|Five-year-old Timothy Hui leaving Nanyang Kindergarten, where he attends lessons from 8-11.15am. His mother then drives him to St James’ Church Kindergarten, where his lessons begin at 11.30am. – Photos from The Straits Times
By JANE NG
At five years old, Timothy Hui has a school schedule that rivals that of his brother Isaiah in Primary One.
The Singapore boy attends Nanyang Kindergarten from 8-11.15am, and is then whisked off in his mother’s car to a second kindergarten.
Lessons at St James’ Church Kindergarten start at 11.30am, so he changes uniform during the 15-minute car ride. He has lunch when he gets to St James’, and attends lessons there until 2.30pm.
|(Top) Timothy changes into his St James’ uniform during the 15-minute car ride from Nanyang Kindergarten. (Below) And, Timothy in class at St James’. His mother is happy with St James’ methodology which uses project work, incorporating inquiry, teamwork and presentation skills, and encourages a child to speak his mind.
While there are no national figures on the number of children who go to two kindergartens, parents and principals of preschools interviewed say it is not unusual these days for tots like Timothy to attend two kindergartens a day.
Principals say parents are becoming more “kiasu,” a colloquialism for “afraid to lose out,” and want their children to be well-prepped for primary school.
Some parents say they do so because they want to expose their children to different programmes and keep them “meaningfully occupied.”
In Timothy’s case, his father Luke Hui, 40, a bank director, says a friend’s child has blossomed in St James’ so they decided to let Timothy, then four and already in Nanyang’s nursery class, try out the lessons there.
His mother, Zou Xiao Dong, 38, a housewife, says Timothy used to be prone to throwing tantrums, but he is now more bubbly and chatty, attributing the change to St James’ methodology. It uses project work, which incorporates inquiry, teamwork and presentation skills, and encourages a child to speak his mind.
She says she ensures he has enough rest by putting him to bed at 8.30pm, and that he has time to play after school and 30 minutes of homework.
Nanyang Kindergarten principal Magdalene Ang estimates that a third o f her 500 charges attend two preschools. These parents hope to have the best of both worlds for their children – Nanyang with its deep focus on Mandarin, and a separate English-based kindergarten.
Ang says it is a growing trend she does not encourage, because it could be stressful for the child, who has to deal with the homework and curriculum demands of two schools.
Having a young preschooler shuttle from school to school daily can be unsettling, says Barker Road Methodist Church Kindergarten principal Leong Sau Ling, whose centre used to have a “substantial number” of pupils who attended two kindergartens. Some would attend a Montessori preschool or Nanyang Kindergarten in the morning and then her school in the afternoon.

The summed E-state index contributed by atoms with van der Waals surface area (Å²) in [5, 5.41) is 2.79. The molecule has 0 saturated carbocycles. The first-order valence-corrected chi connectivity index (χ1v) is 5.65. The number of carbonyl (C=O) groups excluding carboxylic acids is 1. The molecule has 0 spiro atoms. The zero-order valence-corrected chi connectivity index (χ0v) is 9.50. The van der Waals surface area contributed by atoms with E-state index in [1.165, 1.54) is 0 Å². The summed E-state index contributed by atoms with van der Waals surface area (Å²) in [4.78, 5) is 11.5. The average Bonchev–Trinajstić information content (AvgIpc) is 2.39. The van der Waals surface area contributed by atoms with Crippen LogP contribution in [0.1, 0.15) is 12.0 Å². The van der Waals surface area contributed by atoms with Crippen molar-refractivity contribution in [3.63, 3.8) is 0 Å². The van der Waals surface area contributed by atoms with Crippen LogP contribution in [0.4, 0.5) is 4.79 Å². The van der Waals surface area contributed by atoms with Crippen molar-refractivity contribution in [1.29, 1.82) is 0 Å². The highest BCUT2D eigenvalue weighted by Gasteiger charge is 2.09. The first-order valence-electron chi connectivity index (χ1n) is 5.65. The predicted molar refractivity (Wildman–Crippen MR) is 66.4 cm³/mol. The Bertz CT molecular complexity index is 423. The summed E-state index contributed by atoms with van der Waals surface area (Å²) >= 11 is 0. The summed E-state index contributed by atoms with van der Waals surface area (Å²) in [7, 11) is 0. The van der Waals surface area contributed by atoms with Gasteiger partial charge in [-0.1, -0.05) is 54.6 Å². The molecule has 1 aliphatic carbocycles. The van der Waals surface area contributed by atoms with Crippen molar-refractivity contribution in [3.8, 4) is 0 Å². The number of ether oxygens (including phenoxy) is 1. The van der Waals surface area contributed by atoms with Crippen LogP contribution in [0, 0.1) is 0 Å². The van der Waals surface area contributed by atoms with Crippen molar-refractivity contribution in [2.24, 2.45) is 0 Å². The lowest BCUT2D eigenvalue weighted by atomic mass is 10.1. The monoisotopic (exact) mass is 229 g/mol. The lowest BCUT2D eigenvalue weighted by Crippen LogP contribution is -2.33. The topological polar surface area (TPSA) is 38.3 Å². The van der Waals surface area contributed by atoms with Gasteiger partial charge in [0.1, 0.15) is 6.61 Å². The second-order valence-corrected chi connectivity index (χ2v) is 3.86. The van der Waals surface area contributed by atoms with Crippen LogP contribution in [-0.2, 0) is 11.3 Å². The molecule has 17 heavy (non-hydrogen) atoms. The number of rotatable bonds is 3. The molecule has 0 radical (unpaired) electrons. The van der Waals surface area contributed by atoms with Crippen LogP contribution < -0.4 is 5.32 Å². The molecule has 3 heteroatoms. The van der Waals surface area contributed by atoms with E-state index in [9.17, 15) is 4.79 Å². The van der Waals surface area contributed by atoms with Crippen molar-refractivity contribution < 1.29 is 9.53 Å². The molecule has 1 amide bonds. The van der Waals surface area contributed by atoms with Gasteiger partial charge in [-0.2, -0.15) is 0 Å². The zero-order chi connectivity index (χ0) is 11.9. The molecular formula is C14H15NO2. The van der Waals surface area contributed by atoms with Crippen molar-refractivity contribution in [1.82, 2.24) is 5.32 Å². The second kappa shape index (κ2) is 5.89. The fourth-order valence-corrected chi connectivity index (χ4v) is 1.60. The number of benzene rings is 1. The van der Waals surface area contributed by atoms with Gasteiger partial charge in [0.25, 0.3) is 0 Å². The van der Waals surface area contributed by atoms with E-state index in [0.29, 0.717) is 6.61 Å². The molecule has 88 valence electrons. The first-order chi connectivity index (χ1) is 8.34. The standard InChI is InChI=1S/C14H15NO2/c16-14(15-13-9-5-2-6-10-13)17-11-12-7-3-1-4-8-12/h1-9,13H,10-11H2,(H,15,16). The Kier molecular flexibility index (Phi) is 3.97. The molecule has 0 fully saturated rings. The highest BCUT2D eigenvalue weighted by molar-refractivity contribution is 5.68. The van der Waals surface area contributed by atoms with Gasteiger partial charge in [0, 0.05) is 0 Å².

“They will have three hours of Montessori classes or three hours of Chinese classes at Nanyang, followed by our bilingual programme,” she says.
The school has revamped its programme to incorporate elements of the Montessori approach and Chinese enrichment programmes, and today she is aware of just one pupil in her current crop of 600 who attends two preschools.
Audrey Wong, a tuition teacher in her 30s, says her elder son Wynston attended two kindergartens for a spell last year, when he was four.
He attended the MRC Learning Centre in Downtown East in the morning, then took the school bus home for lunch at noon. After lunch and some TV or play time, he would attend the PCF Kindergarten in his block in Punggol for lessons from 2-5pm.
Says Wong: “He was very bored at home after school. I give tuition and have no time to look after him, so he would just play with the maid, so I decided to send him to a second school.”
She ended the arrangement this year after signing him up for enrichment lessons after school each day.
She says she would send her younger son, now nine months old, to two kindergartens as well. Wong is married to a manager in his 30s.
Dr Christina Lim-Ratnam, senior lecturer at the National Institute of Education, says: “Parents should ask themselves if it’s really for the child’s wellbeing. If parents reinforce the language at home, it’s not necessary to attend two kindergartens.”
Jacqueline Chung, principal of St James’ Church Kindergarten, says since most kindergartens have a structured environment, six hours of non-stop activities is a bit much for a young child because “children need down time.”
She has had parents ask her if their children can attend both sessions in her school, and she asks them: “Whatever for? They will be learning the same thing.”
Changi Bethany Kindergarten principal Deborah Pay, who previously had pupils in her school enrolled in two kindergartens, notes that such children tend to be less co-operative in class because of physical or mental exhaustion.
Parents who want to help their children develop can do so by simply spending time with them, advises Dr Lim-Ratnam. “Parents should love their children, not simply educate them,” she adds. – The Straits Times, Singapore/Asia News Network